Three United Nations agencies, Food and Agriculture Organization (FAO), International Fund for Agricultural Development (IFAD) and the World Food Programme (WFP), are partnering with the Ministry of Agriculture in Jordan to launch a project that is funded by the European Union (EU), to enhance resilient livelihoods and food security for more than 260,000 Jordanians and Syrian refugees.
The project was launched today by H.E. Dr. Saleh Kharabsheh, Minister of Environment and Acting Minister of Agriculture, and EU Ambassador to Jordan H.E. Maria Hadjitheodosiou. The three-year project, with a budget of EUR22 million from the EU, through the EU Regional Trust Fund in Response to the Syrian crisis (the EU Madad Fund) will also be implemented in Lebanon, where half of the budget is allocated, and will tackle the impact of the Syrian crisis in both countries through support to the agriculture sector.
It will provide financial assistance to farmers while building their capacity, focus on rehabilitating agriculture extension centres, and creating synergy with the existing educational and capacity building programmes of the Ministry of Agriculture, thus seeking to enhance food security for host communities and refugees. Additionally, the project is of particular importance to support COVID-19 green recovery actions.
“The EU is keen to see the results of this support, as it touches on livelihoods and working conditions of a very important component of the society, the farming community, and a main development sector in Jordan that is Agriculture” underlined the EU Ambassador Ms Maria Hadjitheodosiou. “The project is set to enhance agriculture opportunities, awareness and education, efficient use of available resources within a circular economy set-up, rehabilitate forests and rangeland in Jordan, which will collectively lead to job creation and re-enforcement of this important economic sector in Jordan, both for Jordanians as well as Syrian refugees. The EU hopes that this program will support the agriculture sector at a time most needed, both in terms of food security as well as job creation.”
For his part, Nabil Assaf, FAO Representative in Jordan, said, “with an adapted approach in Jordan and Lebanon and under the leadership of FAO, the three organisations will work on improving the livelihood and food security levels in both countries through the creation of an adequate agriculture production support system for vulnerable smallholder farmers that support good agriculture practices (GAP) and timely response to shocks.”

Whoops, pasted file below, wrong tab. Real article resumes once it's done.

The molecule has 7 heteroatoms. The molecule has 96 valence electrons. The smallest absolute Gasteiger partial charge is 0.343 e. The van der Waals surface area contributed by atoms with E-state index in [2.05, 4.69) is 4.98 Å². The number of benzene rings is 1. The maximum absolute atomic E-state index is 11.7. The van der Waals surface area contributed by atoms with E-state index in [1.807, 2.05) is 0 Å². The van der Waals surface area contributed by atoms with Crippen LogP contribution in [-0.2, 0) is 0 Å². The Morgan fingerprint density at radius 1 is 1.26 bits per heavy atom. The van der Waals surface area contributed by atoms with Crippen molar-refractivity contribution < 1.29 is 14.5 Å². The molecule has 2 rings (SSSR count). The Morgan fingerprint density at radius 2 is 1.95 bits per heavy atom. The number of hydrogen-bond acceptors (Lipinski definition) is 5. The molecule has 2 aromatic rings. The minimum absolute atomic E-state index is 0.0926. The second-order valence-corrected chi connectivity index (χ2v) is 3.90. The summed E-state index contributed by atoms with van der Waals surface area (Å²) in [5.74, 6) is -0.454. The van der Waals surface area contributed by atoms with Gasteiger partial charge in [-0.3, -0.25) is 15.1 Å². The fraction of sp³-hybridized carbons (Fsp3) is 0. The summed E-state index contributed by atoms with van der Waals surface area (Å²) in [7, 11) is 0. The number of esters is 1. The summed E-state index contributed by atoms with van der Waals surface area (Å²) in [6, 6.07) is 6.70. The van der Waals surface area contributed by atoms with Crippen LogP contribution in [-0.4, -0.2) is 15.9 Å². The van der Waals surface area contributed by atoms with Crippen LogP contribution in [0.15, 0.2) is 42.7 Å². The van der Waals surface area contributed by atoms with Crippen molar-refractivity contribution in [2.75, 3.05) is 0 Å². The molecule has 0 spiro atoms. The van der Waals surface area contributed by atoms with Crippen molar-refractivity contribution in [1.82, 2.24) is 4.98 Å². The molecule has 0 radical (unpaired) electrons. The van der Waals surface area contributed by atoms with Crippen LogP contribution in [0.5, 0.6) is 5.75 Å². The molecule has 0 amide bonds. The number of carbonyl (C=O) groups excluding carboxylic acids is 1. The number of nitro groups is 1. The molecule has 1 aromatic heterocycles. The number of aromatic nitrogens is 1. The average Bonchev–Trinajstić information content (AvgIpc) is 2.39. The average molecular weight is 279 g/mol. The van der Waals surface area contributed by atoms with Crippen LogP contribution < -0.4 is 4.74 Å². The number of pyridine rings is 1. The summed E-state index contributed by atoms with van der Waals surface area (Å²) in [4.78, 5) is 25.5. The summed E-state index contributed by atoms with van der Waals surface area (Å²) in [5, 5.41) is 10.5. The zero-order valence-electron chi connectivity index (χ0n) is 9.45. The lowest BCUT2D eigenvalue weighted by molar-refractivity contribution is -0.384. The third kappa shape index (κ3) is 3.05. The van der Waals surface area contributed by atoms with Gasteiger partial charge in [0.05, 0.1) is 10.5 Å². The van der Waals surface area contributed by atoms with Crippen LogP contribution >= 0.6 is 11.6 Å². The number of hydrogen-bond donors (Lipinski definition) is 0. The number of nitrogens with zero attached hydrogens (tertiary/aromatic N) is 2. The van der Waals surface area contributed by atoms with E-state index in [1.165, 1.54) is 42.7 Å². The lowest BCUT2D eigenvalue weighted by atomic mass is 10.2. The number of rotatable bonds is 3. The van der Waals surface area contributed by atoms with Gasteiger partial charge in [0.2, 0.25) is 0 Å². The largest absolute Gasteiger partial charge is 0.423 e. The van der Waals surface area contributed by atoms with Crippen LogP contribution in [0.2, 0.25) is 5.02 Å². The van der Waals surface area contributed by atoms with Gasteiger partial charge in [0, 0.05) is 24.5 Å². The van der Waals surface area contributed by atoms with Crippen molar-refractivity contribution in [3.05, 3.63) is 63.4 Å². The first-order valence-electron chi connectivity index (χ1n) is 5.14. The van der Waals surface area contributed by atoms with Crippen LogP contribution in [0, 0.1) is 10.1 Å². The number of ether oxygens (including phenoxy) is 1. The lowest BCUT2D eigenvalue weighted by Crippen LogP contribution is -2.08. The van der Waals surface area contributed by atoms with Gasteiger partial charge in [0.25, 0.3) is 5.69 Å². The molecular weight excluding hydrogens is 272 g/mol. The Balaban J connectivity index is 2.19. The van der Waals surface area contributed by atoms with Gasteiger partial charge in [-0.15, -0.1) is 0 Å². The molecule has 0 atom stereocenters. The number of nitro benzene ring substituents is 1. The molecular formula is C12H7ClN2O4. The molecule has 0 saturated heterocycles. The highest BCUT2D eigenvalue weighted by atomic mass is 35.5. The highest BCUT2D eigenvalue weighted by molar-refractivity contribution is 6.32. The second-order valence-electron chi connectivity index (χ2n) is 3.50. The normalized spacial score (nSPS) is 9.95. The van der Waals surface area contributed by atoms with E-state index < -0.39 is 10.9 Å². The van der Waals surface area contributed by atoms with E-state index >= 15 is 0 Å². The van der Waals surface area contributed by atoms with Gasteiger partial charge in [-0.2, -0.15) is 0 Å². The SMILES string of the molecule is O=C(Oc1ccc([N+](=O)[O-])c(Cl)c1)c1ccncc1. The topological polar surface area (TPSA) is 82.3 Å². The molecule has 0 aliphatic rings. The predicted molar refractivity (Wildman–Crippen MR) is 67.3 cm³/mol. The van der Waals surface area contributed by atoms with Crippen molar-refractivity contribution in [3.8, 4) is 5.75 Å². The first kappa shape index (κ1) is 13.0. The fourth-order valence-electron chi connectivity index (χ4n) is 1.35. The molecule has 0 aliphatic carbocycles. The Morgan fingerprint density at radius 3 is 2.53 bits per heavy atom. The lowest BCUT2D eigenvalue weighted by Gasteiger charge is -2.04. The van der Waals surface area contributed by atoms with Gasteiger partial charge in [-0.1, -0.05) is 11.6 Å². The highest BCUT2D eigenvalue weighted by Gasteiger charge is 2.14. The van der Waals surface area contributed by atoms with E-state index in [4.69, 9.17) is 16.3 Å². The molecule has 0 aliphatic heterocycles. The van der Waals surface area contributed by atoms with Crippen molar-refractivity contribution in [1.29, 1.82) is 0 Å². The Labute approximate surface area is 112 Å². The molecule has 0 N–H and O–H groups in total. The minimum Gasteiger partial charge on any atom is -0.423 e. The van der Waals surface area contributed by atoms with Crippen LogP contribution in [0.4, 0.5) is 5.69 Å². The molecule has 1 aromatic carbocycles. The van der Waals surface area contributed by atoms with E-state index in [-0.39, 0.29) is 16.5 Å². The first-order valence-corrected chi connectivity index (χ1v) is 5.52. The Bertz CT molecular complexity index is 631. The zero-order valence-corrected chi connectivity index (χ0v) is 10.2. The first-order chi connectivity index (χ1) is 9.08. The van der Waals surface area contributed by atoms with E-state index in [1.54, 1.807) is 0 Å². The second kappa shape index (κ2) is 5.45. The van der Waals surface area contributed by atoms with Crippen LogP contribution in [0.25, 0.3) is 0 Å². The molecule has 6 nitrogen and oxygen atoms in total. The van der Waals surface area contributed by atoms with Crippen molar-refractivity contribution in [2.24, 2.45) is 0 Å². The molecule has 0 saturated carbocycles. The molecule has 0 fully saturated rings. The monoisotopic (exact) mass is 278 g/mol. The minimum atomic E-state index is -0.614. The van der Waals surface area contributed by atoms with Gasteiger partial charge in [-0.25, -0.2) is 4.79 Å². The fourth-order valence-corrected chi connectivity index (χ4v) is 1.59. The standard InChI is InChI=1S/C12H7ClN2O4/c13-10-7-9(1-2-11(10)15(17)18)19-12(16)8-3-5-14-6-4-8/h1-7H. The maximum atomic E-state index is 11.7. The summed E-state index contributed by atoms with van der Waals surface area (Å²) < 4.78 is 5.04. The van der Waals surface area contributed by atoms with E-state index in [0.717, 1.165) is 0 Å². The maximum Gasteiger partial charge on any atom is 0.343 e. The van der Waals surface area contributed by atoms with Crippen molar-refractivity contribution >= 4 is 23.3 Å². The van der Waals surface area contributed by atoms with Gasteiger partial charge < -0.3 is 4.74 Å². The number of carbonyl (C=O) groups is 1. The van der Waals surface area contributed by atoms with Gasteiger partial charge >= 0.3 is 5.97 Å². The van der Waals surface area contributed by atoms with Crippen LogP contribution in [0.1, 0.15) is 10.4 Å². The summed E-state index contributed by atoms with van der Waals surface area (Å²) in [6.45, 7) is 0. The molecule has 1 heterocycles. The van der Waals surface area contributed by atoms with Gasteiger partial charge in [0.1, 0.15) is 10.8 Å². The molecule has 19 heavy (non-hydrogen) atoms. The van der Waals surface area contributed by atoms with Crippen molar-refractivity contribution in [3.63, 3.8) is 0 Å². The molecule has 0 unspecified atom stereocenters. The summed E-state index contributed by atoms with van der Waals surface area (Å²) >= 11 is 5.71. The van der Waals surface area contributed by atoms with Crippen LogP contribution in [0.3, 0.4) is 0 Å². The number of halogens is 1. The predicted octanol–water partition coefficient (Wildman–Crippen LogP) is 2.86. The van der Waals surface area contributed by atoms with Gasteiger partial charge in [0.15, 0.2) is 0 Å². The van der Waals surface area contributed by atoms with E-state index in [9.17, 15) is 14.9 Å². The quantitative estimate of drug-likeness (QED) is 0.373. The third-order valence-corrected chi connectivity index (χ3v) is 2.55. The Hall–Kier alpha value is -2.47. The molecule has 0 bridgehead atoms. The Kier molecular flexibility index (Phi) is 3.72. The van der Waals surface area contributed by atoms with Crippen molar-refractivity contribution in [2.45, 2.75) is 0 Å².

“The Jordanian Ministry of Agriculture has been a strategic partner for WFP since 1964. WFP is therefore very pleased to be part of this initiative by the Three UN Rome-based agencies to work with the Ministry to improve the food security of the most vulnerable Jordanians and refugees through agricultural activities that incorporate innovative solutions and methods”, said WFP’s Deputy Country Director in Jordan, Jonathan Campbell.
The project supports vulnerable smallholders and small family-based agri-food enterprises in increasing the productivity and financial feasibility of their activities, in addition to creating job opportunities for both host communities and displaced Syrians. It will create agriculture production support systems for vulnerable smallholders to help them understand the different options that allow them to adopt good agricultural practices and timely response to shocks.
“IFAD is currently managing a portfolio of loans and grants, addressing agricultural resources management, rural economic growth and employment, small-ruminants investment, irrigation technology, as well as supporting refugees and host communities in rural areas”, said Mohamed Abdelqadir, IFAD Country Director.
In addition to supporting smallholders, activities also focus on the management of natural resources, including preservation and protection of forests and rangelands, and agriculture-related water and environmental management issues.
This joint project is part of the FAO Regional Resilience and Nutrition Initiative, and will contribute to enhancing the coordination and diffusion of lessons learned to improve the efficiency of resilience and agriculture livelihood initiatives implemented in the region.
About the EU Regional Trust Fund in response to the Syrian crisis, the EU Madad Fund:
Since its establishment in December 2014, a significant share of the EU’s non-humanitarian aid for Syria’s neighbouring countries is provided through the EU Regional Trust Fund in Response to the Syrian Crisis, the EU ‘Madad’ Fund. The Trust Fund brings a more coherent and integrated EU aid response to the crisis and primarily addresses economic, educational, protection, social, and health needs of refugees from Syria in neighbouring countries such as Jordan, Lebanon, Turkey and Iraq, and supports overstretched local communities and their administrations.
For more information about the EU Trust Fund, please visit https://ec.europa.eu/trustfund-syria-region/content/home_en